Tips for Building an Outdoor Kitchen

Outdoor kitchens are very popular and trending features that can be utilized year-round in Arizona, and it’s important to plan ahead so you can appreciate your outdoor cooking space. The tips below from Erik Tinker, founder of Tinker Development, are essential to consider when designing your dream outdoor kitchen.

Set a budget – Create a budget for your space according to what’s most important to you. Perhaps investing in the foundation with a nice patio or deck is what matters to you. If you’re planning to stay in the house for the long haul, you can start with modest cooking equipment and appliances that can be upgraded over time. If you think you may move, buy the equipment of your dreams in portable form so you can take it with you.

Design an “L” shape area – Every kitchen needs a place to cook and set food down, a place to eat and socialize. Map it out into sections for hot, cold, food prep, clean up, and a mingling space. Outdoor kitchens are as much about entertaining as cooking. L-shaped formations are a common choice with the chef at one end and the guests at the other.

Pick the right material and accessories – Cabinetry, countertops and floors should be weatherproof and coordinate with the climate. Stainless steel resists rust. Stone countertop options, such as granite, wear well and play up the natural setting. The growing options of composites, which are made up of wood fiber and recycled plastic, stand up to wear and tear and can balance countless architectural styles. For just about every indoor kitchen appliance, there’s a weatherproof counterpart.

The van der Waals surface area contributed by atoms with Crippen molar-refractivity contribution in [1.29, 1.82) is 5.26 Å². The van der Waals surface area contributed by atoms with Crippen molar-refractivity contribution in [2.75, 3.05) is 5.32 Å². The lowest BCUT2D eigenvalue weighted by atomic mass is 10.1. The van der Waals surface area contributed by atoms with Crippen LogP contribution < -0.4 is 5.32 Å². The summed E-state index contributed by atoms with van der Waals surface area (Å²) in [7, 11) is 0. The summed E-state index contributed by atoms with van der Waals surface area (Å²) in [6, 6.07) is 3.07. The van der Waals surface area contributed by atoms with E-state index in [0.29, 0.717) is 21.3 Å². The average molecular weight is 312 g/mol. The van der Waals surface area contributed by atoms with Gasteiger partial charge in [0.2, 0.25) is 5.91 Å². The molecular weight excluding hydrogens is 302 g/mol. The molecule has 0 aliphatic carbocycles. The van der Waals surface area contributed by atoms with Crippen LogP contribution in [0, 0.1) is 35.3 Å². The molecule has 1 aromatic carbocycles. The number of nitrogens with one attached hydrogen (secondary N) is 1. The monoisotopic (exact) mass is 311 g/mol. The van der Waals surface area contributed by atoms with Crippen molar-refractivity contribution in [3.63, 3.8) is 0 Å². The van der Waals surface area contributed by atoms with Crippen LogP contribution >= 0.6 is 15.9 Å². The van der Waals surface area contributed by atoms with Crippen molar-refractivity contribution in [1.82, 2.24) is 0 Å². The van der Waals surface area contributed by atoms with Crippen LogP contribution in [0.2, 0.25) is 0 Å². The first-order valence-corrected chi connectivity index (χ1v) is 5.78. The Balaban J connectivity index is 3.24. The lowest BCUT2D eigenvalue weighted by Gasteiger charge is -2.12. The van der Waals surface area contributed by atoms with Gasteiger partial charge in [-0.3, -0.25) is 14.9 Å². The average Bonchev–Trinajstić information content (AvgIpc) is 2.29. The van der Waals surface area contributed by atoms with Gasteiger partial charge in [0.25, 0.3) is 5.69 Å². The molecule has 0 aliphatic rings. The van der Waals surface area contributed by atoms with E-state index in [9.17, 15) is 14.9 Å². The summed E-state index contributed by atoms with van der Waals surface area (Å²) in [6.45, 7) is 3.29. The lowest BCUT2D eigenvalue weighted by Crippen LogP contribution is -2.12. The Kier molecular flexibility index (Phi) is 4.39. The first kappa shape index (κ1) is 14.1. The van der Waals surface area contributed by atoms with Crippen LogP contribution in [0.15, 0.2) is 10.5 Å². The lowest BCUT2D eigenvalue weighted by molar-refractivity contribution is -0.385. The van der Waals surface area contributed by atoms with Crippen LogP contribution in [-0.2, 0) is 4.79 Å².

Consider upgraded elements to add – A built-in stone fireplace adds to the ambience and keeps guests comfortable on cool nights. For additional cooking power, there are versions with roasting racks to insert that can double as pizza ovens.

Think beyond the kitchen – Light the entire space. An up-light in a tree covers the entertaining area, but keep the wattage low so you can stargaze after the meal. Low-voltage up-lights can be placed in nearby greenery and underneath rocks to create an inviting atmosphere. Lanterns and torches set the ambiance after the sun goes down. If you don’t like dealing with real candles, there are options to use battery powered faux-candles or fairy lights that are mess free and flameless.

Made in the shade – Incorporating both sunny and shady areas are great for when the temperature shifts. Be sure to cover the dining area completely with umbrellas or retractable awnings. If you are looking for a rustic appearance, a vine-covered pergola will radiate speckled light, and its openings can be fitted with plastic sheets to block the rain.

 

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